Fall is here and in full swing! Many of us thought that as we sipped hot apple cider and watched the leaves on the trees change color, we would also be mulling over the new regulations issued by the U.S. Department of Education. Betsy DeVos’ timetable is clearly not ours. While we wait for the regulations to be issued, let us look at our current Title IX investigations and what we can do to improve them. Here they are—the top ten pitfalls of Title IX investigations and how to avoid them:

Continue Reading Top Ten Pitfalls of Title IX Investigations and How to Avoid Them

As expected, the U.S. Department of Education (DOE) recently released proposed Title IX regulations, specifically concerning sexual harassment, including sexual assault. This is significant because the DOE has never addressed these issues through regulation. In the past, guidance has only been available through informal resources, such as the 2011 Dear Colleague Letter and the 2014 Guidance/Q&A. As discussed in previous blog posts, these new regulations, if adopted, would constitute a substantial departure from prior guidance. 
Continue Reading Changes Ahead: Department of Education Proposes Revisions to Title IX Regulations

As we suggested in our February 2017 blog post, the future of Title IX application in our institutions is in flux. The Department of Education Office for Civil Rights rescinded the Obama era 2011 Dear Colleague Letter and 2014 Guidance on September 22, 2017. These guidelines placed certain procedural requirements on investigations of sexual misconduct allegations conducted by postsecondary institutions receiving federal funding. The Department of Education (“DOE”) stated that the policy requirements in these documents led to procedures that did not adequately protect the rights of the students accused of sexual misconduct. Specifically, the DOE criticized these guidelines for: requiring a preponderance of the evidence standard, requiring Universities with appeal processes to allow accusers to appeal “not guilty” outcomes, discouraging Universities from allowing cross-examinations by the parties, prohibiting the Universities from relying on law enforcement investigation reports, and requiring Universities to employ an expedited timeline for investigations. Therefore, the DOE stated it is currently in the process of developing new regulations that it will issue for public comment by all stakeholders. Until more formal regulations are adopted, schools are to follow the Q&A issued on September 22, 2017.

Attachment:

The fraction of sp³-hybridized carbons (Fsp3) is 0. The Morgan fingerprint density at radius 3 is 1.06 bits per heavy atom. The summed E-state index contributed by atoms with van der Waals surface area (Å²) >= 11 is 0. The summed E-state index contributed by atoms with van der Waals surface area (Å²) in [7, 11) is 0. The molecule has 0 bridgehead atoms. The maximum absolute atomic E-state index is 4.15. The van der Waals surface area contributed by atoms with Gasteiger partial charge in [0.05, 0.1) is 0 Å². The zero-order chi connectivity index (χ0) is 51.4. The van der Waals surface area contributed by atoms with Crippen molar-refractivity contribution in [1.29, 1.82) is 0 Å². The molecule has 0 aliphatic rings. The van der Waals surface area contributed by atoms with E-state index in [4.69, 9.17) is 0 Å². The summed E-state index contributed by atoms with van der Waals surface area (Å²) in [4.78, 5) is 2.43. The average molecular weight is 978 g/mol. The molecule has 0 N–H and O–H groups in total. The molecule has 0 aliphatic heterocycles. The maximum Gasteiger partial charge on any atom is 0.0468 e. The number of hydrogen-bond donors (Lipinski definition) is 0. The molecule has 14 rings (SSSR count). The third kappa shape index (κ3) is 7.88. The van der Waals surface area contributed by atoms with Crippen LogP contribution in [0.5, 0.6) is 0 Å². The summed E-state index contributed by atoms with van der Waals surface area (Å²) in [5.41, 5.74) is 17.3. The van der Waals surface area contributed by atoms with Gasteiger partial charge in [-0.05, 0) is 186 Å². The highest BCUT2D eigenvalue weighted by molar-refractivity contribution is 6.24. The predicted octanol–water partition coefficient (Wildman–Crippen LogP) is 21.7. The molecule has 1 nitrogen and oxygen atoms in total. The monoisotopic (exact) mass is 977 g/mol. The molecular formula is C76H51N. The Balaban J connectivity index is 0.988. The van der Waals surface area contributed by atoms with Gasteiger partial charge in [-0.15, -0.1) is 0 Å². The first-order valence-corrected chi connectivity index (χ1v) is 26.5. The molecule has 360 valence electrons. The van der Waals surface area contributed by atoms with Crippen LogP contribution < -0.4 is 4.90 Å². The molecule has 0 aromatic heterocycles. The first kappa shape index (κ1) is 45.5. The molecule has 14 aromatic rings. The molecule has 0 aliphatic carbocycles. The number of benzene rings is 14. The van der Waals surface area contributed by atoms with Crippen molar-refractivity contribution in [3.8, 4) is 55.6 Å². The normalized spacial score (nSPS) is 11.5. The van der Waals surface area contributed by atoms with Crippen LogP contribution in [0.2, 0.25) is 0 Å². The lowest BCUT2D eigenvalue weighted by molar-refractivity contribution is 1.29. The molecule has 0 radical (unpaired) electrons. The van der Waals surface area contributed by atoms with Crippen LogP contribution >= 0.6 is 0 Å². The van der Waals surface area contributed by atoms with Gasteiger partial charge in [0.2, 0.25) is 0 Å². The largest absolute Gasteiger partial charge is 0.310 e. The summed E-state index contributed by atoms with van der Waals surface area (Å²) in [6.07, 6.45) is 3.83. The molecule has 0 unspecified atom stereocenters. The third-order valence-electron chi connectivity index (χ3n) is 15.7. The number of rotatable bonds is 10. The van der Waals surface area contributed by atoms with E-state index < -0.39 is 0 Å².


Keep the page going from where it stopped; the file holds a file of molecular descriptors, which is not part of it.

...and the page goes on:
Continue Reading DOE Announces Intention to Revise Title IX Campus Sexual Misconduct Investigation Requirements

This blog post was updated on March 17, 2017 due to the news that SCOTUS will no longer hear Gavin Grimm’s bathroom case.

The evolving field of enforcement of Title IX matters took another turn last week.

On February 22, 2017, the Department of Education and Department of Justice, under the direction of the new Administration, together issued a “Dear Colleague Letter” (“Letter”) expressly rescinding certain guidance letters from the previous administration, which provided that Title IX’s prohibition of discrimination based on “sex” protects transgender students from discrimination based on their gender identity.


Continue Reading The Future of Title IX Enforcement and Gender Identity